Here we have this person, Jesus, one utterly beloved of God. Loved by the perfection of love. Son of the Father of love. Intimate with Love itself. As Jesus put it, "Believe me when I say that I am in the Father and the Father is in me" (John 14:11). He also said that "whoever believes in me will never be thirsty" (John 6:35).
Can you imagine what it would be like to be in the presence of someone who so knew he was loved that he could live and breath and act in complete self-confidence that indeed nothing could separate him from love, nothing could shake the ground of his existence? We rightly believe that Jesus attracted people to himself and his teaching because he loved. Did it ever occur to us that maybe Jesus attracted others also because they could see he lived in the utter confidence that he was loved, and they were desperately thirsty to know what having that type of love was like?
Ultimately, that's the ground of our authority, if we would just believe it. It's a hard thing to believe many days, especially when we're in the thick of things, duking it out with boards or members or clients or competitors. It's hard when we feel our calling or effectiveness or the very purpose of our lives seems to be on the line. At such times, we're tempted to play the cards of delegated authority, of expertise, of manipulation—anything to secure our place in our church, in the office, in our world, anything to justify our existence.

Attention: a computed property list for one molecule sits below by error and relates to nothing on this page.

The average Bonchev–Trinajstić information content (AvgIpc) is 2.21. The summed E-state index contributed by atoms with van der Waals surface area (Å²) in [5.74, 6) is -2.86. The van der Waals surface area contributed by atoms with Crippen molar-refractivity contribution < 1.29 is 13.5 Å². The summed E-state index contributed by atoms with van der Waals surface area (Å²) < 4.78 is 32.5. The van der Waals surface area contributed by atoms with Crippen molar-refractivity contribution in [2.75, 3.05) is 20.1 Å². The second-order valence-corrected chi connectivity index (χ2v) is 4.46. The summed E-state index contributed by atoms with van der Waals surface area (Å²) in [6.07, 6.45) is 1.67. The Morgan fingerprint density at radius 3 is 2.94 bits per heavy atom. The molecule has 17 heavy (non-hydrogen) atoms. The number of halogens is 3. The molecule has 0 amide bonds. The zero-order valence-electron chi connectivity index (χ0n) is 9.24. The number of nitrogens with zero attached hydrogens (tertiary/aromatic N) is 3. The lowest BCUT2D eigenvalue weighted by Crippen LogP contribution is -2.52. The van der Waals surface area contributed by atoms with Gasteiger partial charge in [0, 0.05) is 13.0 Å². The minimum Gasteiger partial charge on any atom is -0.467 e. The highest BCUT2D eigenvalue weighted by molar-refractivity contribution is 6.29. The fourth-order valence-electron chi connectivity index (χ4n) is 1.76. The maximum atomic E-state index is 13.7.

But if we can remember and believe that first and foremost our existence and our authority is grounded in God's love for us, we need not fear, nor respond in fear.
Take my conversation with Stanley. I was a young pastor, desperate to establish my authority in the church, anxious to show myself and others that I deserved the position, that I was strong enough and talented enough to do the job. I was, in short, trying to justify my calling to myself, to my congregation, and to Stanley. So I pulled the delegated authority card.
But if I were to have that conversation today, I hope it would be grounded in the self-confidence that I am loved no matter what, that I don't have to exert anything, prove anything, or justify anything; that there is nothing to prove. If I were to talk to Stanley today, I would hope it would go like this:
"Stanley, I've heard from parishioners that you don't care for the way I'm leading the church, and I'm sorry to hear that. Like most people I want to be liked by everyone, but I also know that this is not possible. Still, I am anxious to hear what you think, because I have a lot to learn as a young pastor. You have a great deal of experience in the church, and I suspect I could learn a lot from you. But I'm wondering if you could do me one favor. Instead of criticizing me to others, I wonder if you'd be willing to just tell me your concerns face to face. I feel I could learn so much more about you and from you if we handled it this way."
I suspect Stanley would have appreciated this approach as well.
Note the difference? The first response was grounded in fear, and was a desperate attempt to justify myself and my position. The second is grounded in the confidence that no matter what Stanley or others in the church think, I am still loved. Knowing and believing that one is loved—well, it carries with it an authority that is hard to define but also hard to resist!